Few trust in Congo's currency
KINSHASA, Congo — Patrons heading to an outdoor bar in Congo's capital often stop first at a nearby money-changer, where they fork over just enough U.S. dollars for a beer. Then they sit down to enjoy their bottle, confident the value of what's in their wallets will not depreciate - at least not while they drink.

Africa remembers a poet-president
DAKAR, Senegal - There are African leaders - many - who have left legacies of corruption or brutal despotism. And then there's Senegal's Leopold Sedar Senghor, who helped redefine the continent with sensual, modernist verse.

African migrants struggle with split lives
KEBEMER, Senegal — Maimouna Niang lives pretty well for a young mother in a dusty corner of West Africa. Although her house sits on a dirt road and a sheep pen occupies half her yard, she also has a DVD player, a phone line in her house and an elegant wooden crib for her 1-year-old son.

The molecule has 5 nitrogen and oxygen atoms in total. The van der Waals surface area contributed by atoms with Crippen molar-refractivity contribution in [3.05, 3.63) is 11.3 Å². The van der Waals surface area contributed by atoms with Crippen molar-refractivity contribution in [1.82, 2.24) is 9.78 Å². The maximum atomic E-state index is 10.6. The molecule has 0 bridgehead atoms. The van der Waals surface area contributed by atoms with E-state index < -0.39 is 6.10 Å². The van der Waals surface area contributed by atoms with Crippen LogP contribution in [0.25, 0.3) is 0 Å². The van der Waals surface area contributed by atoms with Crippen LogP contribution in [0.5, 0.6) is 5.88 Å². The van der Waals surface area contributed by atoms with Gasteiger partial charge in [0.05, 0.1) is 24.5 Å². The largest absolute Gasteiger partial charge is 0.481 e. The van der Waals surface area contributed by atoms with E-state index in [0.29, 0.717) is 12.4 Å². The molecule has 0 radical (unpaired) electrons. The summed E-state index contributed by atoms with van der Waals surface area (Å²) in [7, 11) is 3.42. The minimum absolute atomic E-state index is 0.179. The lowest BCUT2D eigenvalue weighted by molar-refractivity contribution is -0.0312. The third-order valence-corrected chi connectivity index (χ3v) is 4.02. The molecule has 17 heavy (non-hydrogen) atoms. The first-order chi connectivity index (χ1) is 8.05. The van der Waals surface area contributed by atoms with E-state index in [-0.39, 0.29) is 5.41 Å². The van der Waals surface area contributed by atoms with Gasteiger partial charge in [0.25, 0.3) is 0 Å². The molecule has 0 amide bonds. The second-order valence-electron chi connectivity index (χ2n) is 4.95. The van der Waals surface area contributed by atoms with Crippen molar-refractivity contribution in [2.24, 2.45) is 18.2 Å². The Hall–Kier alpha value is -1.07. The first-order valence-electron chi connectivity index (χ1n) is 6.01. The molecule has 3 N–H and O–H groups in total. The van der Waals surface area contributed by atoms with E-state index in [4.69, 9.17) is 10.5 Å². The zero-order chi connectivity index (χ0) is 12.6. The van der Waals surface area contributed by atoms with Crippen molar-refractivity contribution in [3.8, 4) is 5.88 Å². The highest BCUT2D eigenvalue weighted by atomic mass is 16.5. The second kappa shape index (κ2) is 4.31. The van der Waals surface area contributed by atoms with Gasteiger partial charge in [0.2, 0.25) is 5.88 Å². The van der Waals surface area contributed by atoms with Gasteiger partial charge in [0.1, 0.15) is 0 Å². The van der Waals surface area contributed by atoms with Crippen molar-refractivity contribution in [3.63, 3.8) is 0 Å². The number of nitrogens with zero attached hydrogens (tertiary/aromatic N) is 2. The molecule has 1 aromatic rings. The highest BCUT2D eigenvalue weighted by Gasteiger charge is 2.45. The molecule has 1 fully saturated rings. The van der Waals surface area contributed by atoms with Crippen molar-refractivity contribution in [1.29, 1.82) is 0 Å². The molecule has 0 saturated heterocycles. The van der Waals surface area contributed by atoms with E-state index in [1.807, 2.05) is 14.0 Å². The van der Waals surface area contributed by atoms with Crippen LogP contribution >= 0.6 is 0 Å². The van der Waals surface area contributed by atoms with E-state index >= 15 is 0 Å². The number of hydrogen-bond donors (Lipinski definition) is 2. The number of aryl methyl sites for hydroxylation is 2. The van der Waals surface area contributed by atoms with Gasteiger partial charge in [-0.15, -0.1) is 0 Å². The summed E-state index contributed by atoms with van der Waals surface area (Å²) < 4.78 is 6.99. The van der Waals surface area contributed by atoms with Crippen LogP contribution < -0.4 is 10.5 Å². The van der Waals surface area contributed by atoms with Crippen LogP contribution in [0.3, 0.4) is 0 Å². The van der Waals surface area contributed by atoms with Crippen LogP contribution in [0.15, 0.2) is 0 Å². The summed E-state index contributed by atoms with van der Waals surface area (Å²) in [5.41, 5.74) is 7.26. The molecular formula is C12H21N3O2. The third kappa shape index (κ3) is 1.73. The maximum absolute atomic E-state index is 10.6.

What's missing, she says, is her husband, Cheikh Dia, who has just returned to Italy and won't be back for a year.

Searching for their Western dream, Indians stranded in the Sahara
ZOUERAT, Mauritania -- There are no roads to this Sahara desert town, just tracks that 4x4s and iron ore trucks follow through the sand. Yet all over Mauritania people know that Zouerat is the place to find those who have traveled farthest to sneak into Europe through Africa—Indians and Bangladeshis and Pakistanis, all stranded after being abandoned by human smugglers in the desert with little water, no food and no passports. (PDF)

African migrants risk lives in small boats to reach Europe
NOUADHIBOU, Mauritania -- Facime Diarra journeyed hundreds of miles from his native Guinea to this West African port and boarded a wooden fishing boat bound for Spain, dreaming of making enough money to buy a tractor for his family back home.
He lost everything except his life when the boat sank and about 30 of its 45 passengers drowned. Yet now he's looking for another boat, and is odd-jobbing around town to earn the fare.